Style & Fashion

New York Fashion Week

New York Fashion Week show reviews: Banana Republic

The Daily Beast

February 14, 2016

There were macaroons in many colors and dainty, morsel-sized lemon squares. There was coffee, and those odd little cartons of water. People were smiling and chatting, the models were smiling and chatting. They talked to each other and the crowd.

As the bitter wind blasted villainously up, down, and around 14th Street Saturday afternoon, Banana Republic provided a cockle-warming refuge of Fashion Week perversity.

What about the usual models’ stony looks? The sitting on benches and observing? The rigid social stratification? We were in New York Fashion Week’s Twilight Zone.

This was Banana Republic’s Fashion Week event, but the friendliness, the fact that people were eating publicly, indicated that the mainstream designer wanted to make the most of its outsider status among the high fashion houses showing their wares at NYFW.

Loosened up and fun it was for sure–and by the look and feel of this very informal show you’d never have guessed that Banana Republic was having a rough time.

Earlier this week it was revealed that the store–where you kind of go in a hurry to when you urgently need a shirt and jacket for a job interview, but the size isn’t quite right but it will have to do–had suffered a 17 per cent drop in sales in January, compared to the year prior.

On Saturday, attendees to the store’s Fashion Week came in shivering off the street and were met by something very different to the gaze-upon glamor of the traditional runway.

Usually, you sit in serried ranks, gazing upon celebrities and hoopla, and the show begins 20-30 minutes late, and is over pretty smartish, and off you trot outside to watch oh-that’s-her-off-the-TV get papped.

In a Meatpacking District gallery space, the Banana Republic models stood in two casual lines on a raised stage, on two sides of a white wall, and wearing a selection of clothes, a few items of which were immediately available to buy.

There’s no waiting for the autumn for Banana Republic to sell these threads. Like other designers seeking to change the established order this season by forsaking the traditional runway and wait to buy what it shows, Banana Republic hopes that this new way of display and sales turns that minus 17 per cent into a happier figure.

The clothes on the cheery models were, almost uniformly, hits. Of course, on genetically blessed wearers like these young men and women, the clothes could only look good.

But still, each ensemble seemed as if it could transition to Banana Republic customers. The clothes certainly produced coos from an exceptionally attractive and cool group of fashion show attendees. Cameras on phones were trained on visitors as much as models.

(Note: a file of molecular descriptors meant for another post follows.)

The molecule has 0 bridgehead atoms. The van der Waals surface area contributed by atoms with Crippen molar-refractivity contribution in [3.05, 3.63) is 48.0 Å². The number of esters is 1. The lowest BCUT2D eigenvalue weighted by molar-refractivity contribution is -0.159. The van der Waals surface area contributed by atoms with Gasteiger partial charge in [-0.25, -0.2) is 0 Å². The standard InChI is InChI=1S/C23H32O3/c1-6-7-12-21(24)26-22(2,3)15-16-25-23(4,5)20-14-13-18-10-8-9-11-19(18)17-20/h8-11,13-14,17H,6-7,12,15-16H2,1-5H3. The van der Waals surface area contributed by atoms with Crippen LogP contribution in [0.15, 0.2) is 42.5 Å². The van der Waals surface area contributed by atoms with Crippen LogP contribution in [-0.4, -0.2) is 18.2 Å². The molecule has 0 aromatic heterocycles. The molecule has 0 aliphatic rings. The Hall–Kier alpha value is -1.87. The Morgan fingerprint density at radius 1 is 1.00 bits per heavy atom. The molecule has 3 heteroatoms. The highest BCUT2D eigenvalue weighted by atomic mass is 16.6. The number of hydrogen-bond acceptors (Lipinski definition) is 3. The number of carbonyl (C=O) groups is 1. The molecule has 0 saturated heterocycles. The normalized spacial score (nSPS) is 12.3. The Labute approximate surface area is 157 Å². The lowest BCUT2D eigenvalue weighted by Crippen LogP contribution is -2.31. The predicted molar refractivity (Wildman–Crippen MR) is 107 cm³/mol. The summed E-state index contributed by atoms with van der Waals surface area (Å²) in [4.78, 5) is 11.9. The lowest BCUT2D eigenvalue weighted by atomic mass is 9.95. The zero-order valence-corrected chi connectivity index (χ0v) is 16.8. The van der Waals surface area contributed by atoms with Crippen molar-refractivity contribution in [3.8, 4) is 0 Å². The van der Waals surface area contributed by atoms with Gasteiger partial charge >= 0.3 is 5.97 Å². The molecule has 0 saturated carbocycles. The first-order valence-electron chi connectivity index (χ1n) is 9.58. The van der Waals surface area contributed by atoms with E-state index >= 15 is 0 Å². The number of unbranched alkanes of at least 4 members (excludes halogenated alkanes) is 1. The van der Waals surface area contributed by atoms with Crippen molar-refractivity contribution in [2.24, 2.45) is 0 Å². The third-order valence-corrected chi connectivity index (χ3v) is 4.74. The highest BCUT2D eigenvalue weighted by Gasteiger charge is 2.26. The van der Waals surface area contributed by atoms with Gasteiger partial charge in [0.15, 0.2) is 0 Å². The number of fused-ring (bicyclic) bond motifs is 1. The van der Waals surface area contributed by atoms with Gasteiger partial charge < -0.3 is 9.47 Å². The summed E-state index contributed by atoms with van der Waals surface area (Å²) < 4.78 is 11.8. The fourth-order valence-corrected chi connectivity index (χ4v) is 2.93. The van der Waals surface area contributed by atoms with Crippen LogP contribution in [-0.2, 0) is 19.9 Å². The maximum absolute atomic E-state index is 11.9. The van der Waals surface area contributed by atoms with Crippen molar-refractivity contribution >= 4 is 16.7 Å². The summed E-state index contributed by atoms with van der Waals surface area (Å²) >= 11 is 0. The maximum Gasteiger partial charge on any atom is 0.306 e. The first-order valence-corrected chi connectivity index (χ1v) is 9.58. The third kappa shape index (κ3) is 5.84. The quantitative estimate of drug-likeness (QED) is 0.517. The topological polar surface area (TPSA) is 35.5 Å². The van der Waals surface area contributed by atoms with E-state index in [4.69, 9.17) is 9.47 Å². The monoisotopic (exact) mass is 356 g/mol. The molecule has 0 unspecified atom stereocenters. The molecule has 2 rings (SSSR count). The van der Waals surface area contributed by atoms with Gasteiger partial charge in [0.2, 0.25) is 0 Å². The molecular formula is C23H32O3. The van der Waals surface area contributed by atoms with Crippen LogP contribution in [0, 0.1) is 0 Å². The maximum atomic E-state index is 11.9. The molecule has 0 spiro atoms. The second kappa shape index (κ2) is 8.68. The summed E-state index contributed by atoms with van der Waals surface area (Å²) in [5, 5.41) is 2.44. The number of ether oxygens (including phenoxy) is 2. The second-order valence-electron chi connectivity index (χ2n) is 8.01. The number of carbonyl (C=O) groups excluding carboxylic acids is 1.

For women, there were light caramel-colored, short, belted trench coats, a beautifully patterned long black dress, loose and dotted with a lilac petal pattern, longer fitted trench coats, a brown leather jacket, and a gorgeous mustard blazer. Women’s trousers were predominantly tapered and not full-length: pedal-pushers at their simplest and sweetest. There were fitted sweaters in burgundy and Breton-striped (a pattern shared with men), and warm-looking cardigans draped over short, ruffled dresses.

There were not overt flashes of extravagance or daring–bar a furry-looking wrap over one belted coat.

Instead, a short woolen jacket, with 1950s design echoes, a luxurious-looking cape, and navy pleated skirt cut beneath the knee stole the show more quietly.

Or choose a loose-fitting white chemise with dainty black pattern, a simple jersey topped with navy jacket, and then to finish off, a red skirt, blue sweater and green cardigan worn happily-sloppy together; and a sharp, muddy-orange trouser suit.

The Banana Republic man’s look is cutely conventional. There were trench coats and slim suits in grays, blues, and sometimes all-black. Leather and flying jackets looked both smooth and fitted, and the men’s Breton-striped tops added some whimsy.

The only men’s looks to lightly break with a familiar pattern were an olive-green blouson, and a black, fitted winter-coat with a neat vertical row of buttons, topped with a bright yellow beanie.

As for the crowd’s far showier fabulousness, notable were the woman in the black mohair coat with rainbow design; the man in the brown and cream coat-cape with feathered hat; the man in all black with blasts of shiny black patent leather; the under-the-arm suede purses; the men’s pointy suede shoes; the woman whose long black jacket came decorated with planets and stars.

“Treats anybody? Treats?” one waiter trilled as we visitors sauntered, and dish was exchanged over playtime the night before.

“We went to Hamilton,” one man said in a flat monotone to a friend. “We went backstage to meet Jonathan Groff, and then on to some party, oh, you know, someplace. You know how it is, blah blah blah.”

Note the tonal Fashion Week bases hit by this fellow. Unpacked: “I’ve been to all the right places, seen all the right people, and I’m totally over it. I was over it when I was there, probably even before I got there. What’s next? Meh, I’m probably over that too.”